Jun 03, 2013

Is OpenFlow and SDN the same thing?

What’s the difference between OpenFlow and SDN (Software Defined Networking)? Are they two terms for the same thing?

SDN is not OpenFlow, but OpenFlow is a real disruption

"With all the excitement around software-defined networking, most people forget that OpenFlow, which helped jump start that conversation, is more than just virtualization. It’s the creation of a common hardware platform that will commoditize the router."

No. “OpenFlow is a protocol that uses APIs (application programming interfaces) to configure the switches in a network. SDN is software that gives network administrators a console interface where they can provision, manage, and break down networks without having to physically set up network switches and devices.” - ZDnet

Christopher Nerney

No, but they are related. From the Open Networking Foundation (which manages the definition and marketing of both SDN and OpenFlow:


Software-Defined Networking (SDN) is an emerging architecture that is dynamic, manageable, cost-effective, and adaptable, making it ideal for the high-bandwidth, dynamic nature of today's applications. This architecture decouples the network control and forwarding functions enabling the network control to become directly programmable and the underlying infrastructure to be abstracted for applications and network services. The OpenFlow protocol is a foundational element for building SDN solutions. ...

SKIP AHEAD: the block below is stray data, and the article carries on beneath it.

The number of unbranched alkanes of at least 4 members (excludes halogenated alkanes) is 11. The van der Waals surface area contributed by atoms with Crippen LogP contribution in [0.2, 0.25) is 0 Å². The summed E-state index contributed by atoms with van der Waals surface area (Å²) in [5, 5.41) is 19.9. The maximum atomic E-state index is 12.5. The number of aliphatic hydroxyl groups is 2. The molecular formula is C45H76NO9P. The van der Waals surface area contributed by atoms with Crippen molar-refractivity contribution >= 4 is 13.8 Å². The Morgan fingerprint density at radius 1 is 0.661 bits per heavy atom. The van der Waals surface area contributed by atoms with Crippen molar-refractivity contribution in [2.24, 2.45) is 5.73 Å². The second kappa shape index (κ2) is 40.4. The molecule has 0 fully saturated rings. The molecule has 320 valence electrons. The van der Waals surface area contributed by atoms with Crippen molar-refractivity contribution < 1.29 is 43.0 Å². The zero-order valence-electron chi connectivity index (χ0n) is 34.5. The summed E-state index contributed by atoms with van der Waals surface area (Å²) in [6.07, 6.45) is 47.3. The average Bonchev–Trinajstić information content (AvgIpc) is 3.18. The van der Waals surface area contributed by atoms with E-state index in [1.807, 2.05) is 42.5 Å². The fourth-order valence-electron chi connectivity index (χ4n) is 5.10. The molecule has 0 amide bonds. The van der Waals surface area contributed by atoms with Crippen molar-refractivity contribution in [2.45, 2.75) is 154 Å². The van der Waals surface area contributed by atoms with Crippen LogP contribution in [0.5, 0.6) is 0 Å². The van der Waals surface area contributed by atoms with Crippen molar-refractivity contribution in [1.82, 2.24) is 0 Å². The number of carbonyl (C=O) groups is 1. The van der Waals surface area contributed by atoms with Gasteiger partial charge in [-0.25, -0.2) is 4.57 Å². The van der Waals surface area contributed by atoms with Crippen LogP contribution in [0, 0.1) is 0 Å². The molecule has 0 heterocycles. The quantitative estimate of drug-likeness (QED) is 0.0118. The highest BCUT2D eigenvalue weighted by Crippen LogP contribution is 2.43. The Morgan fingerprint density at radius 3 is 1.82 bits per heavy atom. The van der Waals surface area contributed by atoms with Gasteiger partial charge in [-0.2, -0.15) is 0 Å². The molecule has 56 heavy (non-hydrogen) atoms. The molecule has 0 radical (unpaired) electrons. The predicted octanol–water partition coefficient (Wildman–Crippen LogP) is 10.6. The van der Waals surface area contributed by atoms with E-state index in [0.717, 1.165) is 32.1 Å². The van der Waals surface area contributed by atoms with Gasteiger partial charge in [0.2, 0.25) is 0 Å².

As part of its quest to make SDN a commercial reality that meets customer needs, ONF is developing open standards such as the OpenFlow Standard and the OpenFlow Configuration and Management Protocol Standard. The OpenFlow Standard is the first and only vendor-neutral standard communications interface defined between the control and forwarding layers of an SDN architecture.



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